British horse racing is about to get a modern makeover, thanks to a new concept dreamed up by Championship Horse Racing (CRH) that borrows elements from Formula One racing.
Horse racing goes back thousands of years, while many of the regulations, as we know them today, were thrashed out by British noblemen in the 17th and 18th centuries. So maybe it’s high time for a revamp.
The UK’s most famous race, the Epsom Derby, from which all other derbies take their name, has been in running since 1779 – a welcome distraction, perhaps, from the latest pesky colonial war raging on the other side of the Atlantic.
CRH wants to drag “the Sport of Kings” whinnying and snorting into the 21st century, with a new competition called “The Series,” which aims to ramp up viewer engagement, inject the sport with new sponsorship dollars, and, according to the company’s website, distance it from gambling.
Launching in 2019, The Series will comprise 12 teams composed of one trainer, four jockeys and 30 horses, competing against each other throughout a season of 48 races.
Like Formula One, the teams will be owned by international brands and a points-based scoring system will decide the winner at the end of the season. Each individual race will have minimum prize money of least £100,000 ($138,000).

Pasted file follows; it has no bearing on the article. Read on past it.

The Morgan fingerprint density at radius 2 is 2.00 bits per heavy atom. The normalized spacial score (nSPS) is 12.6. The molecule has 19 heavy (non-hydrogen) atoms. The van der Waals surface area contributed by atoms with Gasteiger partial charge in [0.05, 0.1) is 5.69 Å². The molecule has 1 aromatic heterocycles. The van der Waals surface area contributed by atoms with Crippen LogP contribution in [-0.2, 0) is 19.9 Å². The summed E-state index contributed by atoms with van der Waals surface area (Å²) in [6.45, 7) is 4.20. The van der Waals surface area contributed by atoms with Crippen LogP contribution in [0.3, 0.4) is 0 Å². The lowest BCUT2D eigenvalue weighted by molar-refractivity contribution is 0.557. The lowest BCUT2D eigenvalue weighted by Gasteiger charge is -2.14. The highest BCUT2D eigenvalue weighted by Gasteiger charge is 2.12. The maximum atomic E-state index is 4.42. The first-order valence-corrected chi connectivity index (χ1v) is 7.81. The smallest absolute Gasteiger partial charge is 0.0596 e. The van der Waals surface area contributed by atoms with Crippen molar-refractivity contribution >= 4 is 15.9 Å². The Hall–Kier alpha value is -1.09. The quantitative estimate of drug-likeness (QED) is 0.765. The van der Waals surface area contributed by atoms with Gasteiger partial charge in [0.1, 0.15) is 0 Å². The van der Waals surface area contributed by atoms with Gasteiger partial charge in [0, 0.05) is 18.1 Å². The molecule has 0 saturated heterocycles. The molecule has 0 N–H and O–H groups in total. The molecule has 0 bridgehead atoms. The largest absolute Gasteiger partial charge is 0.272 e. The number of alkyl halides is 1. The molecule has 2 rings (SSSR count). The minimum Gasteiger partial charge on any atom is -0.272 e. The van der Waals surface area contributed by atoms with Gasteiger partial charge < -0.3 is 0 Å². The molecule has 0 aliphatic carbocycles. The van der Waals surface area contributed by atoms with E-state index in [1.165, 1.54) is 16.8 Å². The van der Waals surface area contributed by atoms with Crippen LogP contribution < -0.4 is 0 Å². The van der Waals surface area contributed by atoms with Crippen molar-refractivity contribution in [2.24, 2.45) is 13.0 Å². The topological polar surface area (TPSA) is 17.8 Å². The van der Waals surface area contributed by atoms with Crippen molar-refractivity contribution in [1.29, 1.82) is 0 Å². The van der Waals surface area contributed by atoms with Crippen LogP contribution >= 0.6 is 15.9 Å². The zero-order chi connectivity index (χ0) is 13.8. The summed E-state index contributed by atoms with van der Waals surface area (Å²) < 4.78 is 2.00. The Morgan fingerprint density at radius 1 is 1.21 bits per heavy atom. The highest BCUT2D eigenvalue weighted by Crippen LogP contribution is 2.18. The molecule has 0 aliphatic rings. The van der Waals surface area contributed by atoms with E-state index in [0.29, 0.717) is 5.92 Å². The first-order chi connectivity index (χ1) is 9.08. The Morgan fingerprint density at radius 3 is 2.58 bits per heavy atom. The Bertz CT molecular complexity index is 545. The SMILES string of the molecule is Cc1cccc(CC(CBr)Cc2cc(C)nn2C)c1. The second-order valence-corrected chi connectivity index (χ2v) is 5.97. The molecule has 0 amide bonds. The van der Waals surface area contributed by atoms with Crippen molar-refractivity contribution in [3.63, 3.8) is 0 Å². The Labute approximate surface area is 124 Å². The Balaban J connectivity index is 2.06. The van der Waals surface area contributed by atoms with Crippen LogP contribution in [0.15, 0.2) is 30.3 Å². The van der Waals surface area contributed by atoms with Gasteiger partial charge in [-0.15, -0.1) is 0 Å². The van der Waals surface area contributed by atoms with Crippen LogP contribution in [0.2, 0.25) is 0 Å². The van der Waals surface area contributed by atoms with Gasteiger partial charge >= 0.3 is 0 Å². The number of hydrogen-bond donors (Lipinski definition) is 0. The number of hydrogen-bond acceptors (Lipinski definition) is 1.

“This is a fantastic chance for racing to lead the way in changing how people watch sport, both live and in terms of bite-size, interactive content,” said Jeremy Wray, CEO of CHR.
CHR’s desire to “move horse racing away from gambling” is about finding new revenue streams for the sport and diminishing its reliance on funding from the gambling industry.
Funding Crisis Looms
The Association of British Bookmaking (ABB) has warned that the UK government’s plan to reduce the maximum stakes on fixed-odds betting terminals from £100 to £2 will decimate the retail betting industry and would hit funding for racing hard.
The ABB has said thousands of bookmaking shops across the country will close as a result of the measure because they rely on the controversial betting terminals for a large part of their revenue.
But horse racing relies on the bookmaking shops for a large part of their revenues too. Each shop pays the horse racing industry £30,000 for media rights and their closures could equate to a hit in the tens of millions for the industry.